Friedrich Wenz, Schwanau, Germany – 3 November 2015
Today was my first visit of this leg of my travels. I arrived in Germany yesterday (Monday) after spending five hours on a train and 45 minutes in a car. I didn’t realise Germany was so close to home: it really was very easy. My visit today was with Friedrich Wenz
Friedrich lives in a very picturesque village in the Rhine valley, a little bit like being in a fairytale village. Friedrich is a biodynamic farmer, consultant, educator and a manufacturer and designer of drills (his website isI found out about Friedrich because he was involved in the OSCAR project, which someone at the Organic Research Centre put me onto.
The first thing we saw was his stirrer for his biodynamic preparations:
(Sorry about the quality of photos, my camera phone is scratched). This machine stirs the preparations for an hour. This preparation is BD 501 which is Silica (only 3 grams per tub full and this does 8 ha), which supports healthy plant growth. He also uses BD500 which is for the soil and is made from rotted cow manure. While I was there we saw his father spraying the BD501.
This is his sprayer which I thought was excellent. Not much depreciation on that! Per season he will spray his field a couple of times each with both (I think that is correct), in spring and in autumn. Friedrich farms 35ha of calcareous soils, growing spelt wheat, maize, soya and Rye. Friedrich’s aim is to have a living root growing all the time and plant diversity all the time.
The first field we looked at was rye, vetch, crucifers and Crimson Clover
There was a green manure before this crop. He rotavates shallow to kill the green manure and then leaves for 1-2 weeks to decompose and then plants this crop. This crop will either be sold as forage or go to an AD plant and then go into maize or soya.
The next field we saw was a grass and lucerne field. Again, it was rotavated shallow a couple of times to kill the crop, then it was planted with spelt wheat. At planting he also planted red fescue at the same time along with red and white clover.
You can see Friedrich holding the grass. This grass stays low and does not compete with the wheat. He gets about 5t/ha of spelt valued at €600-700 per tonne. Not bad! Then after this he will direct seed, probably peas with no cultivations. Even though weeds are there in the crop he does not find them a problem. In his healthy soil they are part of the system and are a benefit not a problem: they add diversity.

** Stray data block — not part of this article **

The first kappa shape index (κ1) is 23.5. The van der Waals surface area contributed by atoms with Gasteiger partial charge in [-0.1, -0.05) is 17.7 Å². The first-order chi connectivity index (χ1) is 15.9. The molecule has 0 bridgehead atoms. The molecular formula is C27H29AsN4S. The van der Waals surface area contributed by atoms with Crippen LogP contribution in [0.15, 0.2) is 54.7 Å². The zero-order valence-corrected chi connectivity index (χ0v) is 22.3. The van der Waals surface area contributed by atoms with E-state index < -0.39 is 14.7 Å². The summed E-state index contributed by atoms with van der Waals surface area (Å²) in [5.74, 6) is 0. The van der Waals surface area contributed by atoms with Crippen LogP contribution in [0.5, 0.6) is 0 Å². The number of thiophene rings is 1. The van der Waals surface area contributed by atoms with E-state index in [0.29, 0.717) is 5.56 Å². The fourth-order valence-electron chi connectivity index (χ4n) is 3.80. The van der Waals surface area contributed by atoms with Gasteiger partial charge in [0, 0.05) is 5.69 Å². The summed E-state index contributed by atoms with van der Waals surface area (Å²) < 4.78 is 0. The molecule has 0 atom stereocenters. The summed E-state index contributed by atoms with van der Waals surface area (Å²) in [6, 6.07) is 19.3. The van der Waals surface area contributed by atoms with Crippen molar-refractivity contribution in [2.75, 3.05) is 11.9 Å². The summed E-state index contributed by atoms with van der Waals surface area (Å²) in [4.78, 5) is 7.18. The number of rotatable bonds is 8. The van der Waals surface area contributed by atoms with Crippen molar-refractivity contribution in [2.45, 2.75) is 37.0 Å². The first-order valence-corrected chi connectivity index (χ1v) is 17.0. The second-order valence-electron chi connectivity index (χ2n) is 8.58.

Below is a picture of his neighbour’s soil which had been ploughed. He is also organic.
As you can see, the difference in soil health is amazing.
Friedrich also uses compost tea and has seen great results with it. Below is his tea Brewer:
He applies it about once a year and mixes into it the following: compost, mychorizzae, syrup, bio-energy product and minerals:
All this costs about €30 and this covers 10-20ha. He was also brewing some lactic acid with molasses. This is an anaerobic reaction and this is applied on the rotavator and helps decomposition and encourages nitrogen fixation.
Below is his rotavator:
and also his drill:
Not a great picture, but it is a tine drill with discs in the front. The discs can be swapped with ripper tines if necessary. There are three hoppers on the drill. Two are fed into the seed line and one is broadcast on the surface via splash plates. He is also looking at applying compost tea down with the seed. The drill is modular and so bits can be moved around along the frame.
After we had the tour we had lunch and Friedrich showed me photos of various things from compost tea results to Biochar production. We also talked about his farmer training. It is a nine day course over the period of a year, and last year he trained 200 farmers! I felt at the end of my visit that I had only scratched the surface of Friedrich’s knowledge. He is certainly creative and inventive, and the one thing I will really take away is his philosophy that farmers need to be independent as much as possible. So, if they can make something themselves whether it is machinery or fertilisers, it is better than being beholden to supply companies. He certainly has a very low cost operation and was an inspiration. Thank you for your time Friedrich, I look forward to meeting you again.